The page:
Synonym(s): Achnatherum clandestinum (Hack.) Barkworth,
Stipa clandestina Hack.
Duration and Habit: perennial Grass
Forms mats, dense tufts, or tussocks, with knotty, rhizomatous bases. Culms 50–90 cm tall, 1–2.9 thick, erect, glabrous; nodes usually 3. Leaves mostly basal, conspicuously 2-ranked. Blades erect, 10–50 cm long, usually with edges rolled or folded, and, 2–4 mm wide when flat, with sharp brown point, especially when dry. Stems with inflorescence less than 1 m tall. Inflorescence stem carries a single, terminal dense slender spike-like panicle or raceme, with its branches contracted; frequent presence of cleistogamous (hidden) panicles in the axils of its basal leaf sheaths. Panicles 10–20 cm long, 1–5 cm wide, bases sometimes included in the leaf sheaths. Awns 11–23 mm, usually twice-geniculate (bent twice) Seeds about 3 mm long, 1–1.4 mm thick, with smooth longitudinal ribs. [modified from Arriaga and Barkworth, in http://herbarium.usu.edu/webmanual/ and Bogler http://eol.org/data_objects/6657865]
Ecological Threat: Cattle avoid A. clandestine (and other Amelichloa) because of its sharply pointed leaves. This can lead to livestock compacting the soil and trampling the vegetation around the tussocks. In addition, it spreads by both the open and hidden seeds. Taken together, this means that it could become a serious problem in rangelands.
Biology & Spread: By seeds. In addition to seeds in the panicles, there are “hidden” seeds in the basal leaf sheaths.
History: First recorded in the U.S. in Texas in 1987; likely established in San Saba River Valley in the 1960s (Barkworth, Valdes-Reyna and Landers 1988).
U.S. Habitat: Disturbed and heavily grazed areas, along roadsides and fence lines.
U.S. Nativity: Non-native
Native Origin: Native from northern Mexico to Colombia. It has been accidentally introduced to pastures and roadsides in Texas, and is now established there. Barkworth, Valdes-Reyna and Landers (1988) offer some hypotheses for how it arrived in Texas. May also be established in CA, but likely has been misidentified as A. brachychaeta (Ariaga and Barkworth 2006).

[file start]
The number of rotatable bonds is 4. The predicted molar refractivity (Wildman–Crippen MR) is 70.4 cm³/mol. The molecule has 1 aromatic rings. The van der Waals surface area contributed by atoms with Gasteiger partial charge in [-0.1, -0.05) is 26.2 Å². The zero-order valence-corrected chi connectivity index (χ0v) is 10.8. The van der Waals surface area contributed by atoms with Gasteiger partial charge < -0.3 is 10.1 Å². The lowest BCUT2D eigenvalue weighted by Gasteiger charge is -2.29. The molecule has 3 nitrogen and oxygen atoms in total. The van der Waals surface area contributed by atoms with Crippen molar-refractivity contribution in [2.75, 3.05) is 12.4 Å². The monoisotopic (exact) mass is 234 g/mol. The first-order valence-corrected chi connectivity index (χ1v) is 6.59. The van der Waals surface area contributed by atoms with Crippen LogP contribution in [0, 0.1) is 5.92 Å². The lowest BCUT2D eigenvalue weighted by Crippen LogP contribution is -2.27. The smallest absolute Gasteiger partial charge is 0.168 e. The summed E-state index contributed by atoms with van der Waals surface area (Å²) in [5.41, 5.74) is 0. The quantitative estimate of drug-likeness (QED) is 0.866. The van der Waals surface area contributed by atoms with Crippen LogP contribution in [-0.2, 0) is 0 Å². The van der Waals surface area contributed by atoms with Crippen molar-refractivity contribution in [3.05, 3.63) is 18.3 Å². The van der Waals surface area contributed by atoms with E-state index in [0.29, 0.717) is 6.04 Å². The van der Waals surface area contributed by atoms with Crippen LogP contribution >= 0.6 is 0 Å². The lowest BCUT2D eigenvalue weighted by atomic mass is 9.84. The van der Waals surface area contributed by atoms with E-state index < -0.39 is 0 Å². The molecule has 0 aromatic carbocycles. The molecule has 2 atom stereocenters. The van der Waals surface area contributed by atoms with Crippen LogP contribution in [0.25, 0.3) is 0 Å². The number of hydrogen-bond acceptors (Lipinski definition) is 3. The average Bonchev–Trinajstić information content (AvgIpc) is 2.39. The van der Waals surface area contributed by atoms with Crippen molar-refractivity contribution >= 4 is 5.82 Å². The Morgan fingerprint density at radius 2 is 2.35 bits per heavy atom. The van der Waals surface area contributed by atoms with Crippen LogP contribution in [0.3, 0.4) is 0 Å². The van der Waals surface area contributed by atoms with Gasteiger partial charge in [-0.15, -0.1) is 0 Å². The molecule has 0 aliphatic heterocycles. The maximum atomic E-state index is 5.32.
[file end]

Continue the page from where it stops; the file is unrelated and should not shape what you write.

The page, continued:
U.S. Present: (CA), TX
In California, resembles Amelichloa brachychaeta, having spikelets that have a single floret that bears a single, terminal awn, but its awns are twice-geniculate (bent twice) whereas those of A. brachychaeta are once-geniculate (Ariaga and Barkworth 2006).
Physical: Mowing favors establishment and spread because it does not eliminate, and may disperse, the “hidden seeds” (cleistogenes). The species is eaten by goats. Horses will eat in winter if necessary because it remains green, as they know how to avoid the sharp tips of the leaves. (Barkworth, Valdes-Reyna and Landers 1988)
Chemical: Actively growing plants can be killed by applying a foliar spray of either glyphosate or hexazinone (Barkworth, Valdes-Reyna and Landers 1988). The related Amelichloa caudata was mentioned on page 34 of a document from Australia covering the use of herbicides for particular species of weeds, in which flupropanate and/or glyphosate were used. (http://www.pir.sa.gov.au/__data/assets/pdf_file/0009/187686/Full_Document_Final_Weeds.pdf)
Arriaga, Mirta O., and Mary E. Barkworth. 2006. Amelichloa: a new genus in the Stipeae (Poaceae). Sida, vol. 22, no. 1. 145-149.
Barkworth, Mary E., Valdes-Reyna, Jesús, and Landers, Jr., Roger Q. Stipa clandestina: New Weed Threat on Southwestern Rangelands. Weed Technology Vol. 3, No. 4 (Oct. - Dec., 1989), pp. 699-702. http://www.jstor.org/stable/3987568
Barkworth, Mary E., Capels, Kathleen M., Long, Sandy, Anderton, Laurel K. and Piep, M.B., eds. Flora of North America,Volume 24: Magnoliophyta: Commelinidae (in part): Poaceae, part 1: North of Mexico. 05 March 2007. 944 Pages. Viewed at http://herbarium.usu.edu/webmanual on 27 Oct 2014.
Bolger, R. 2010. http://eol.org/data_objects/6657865
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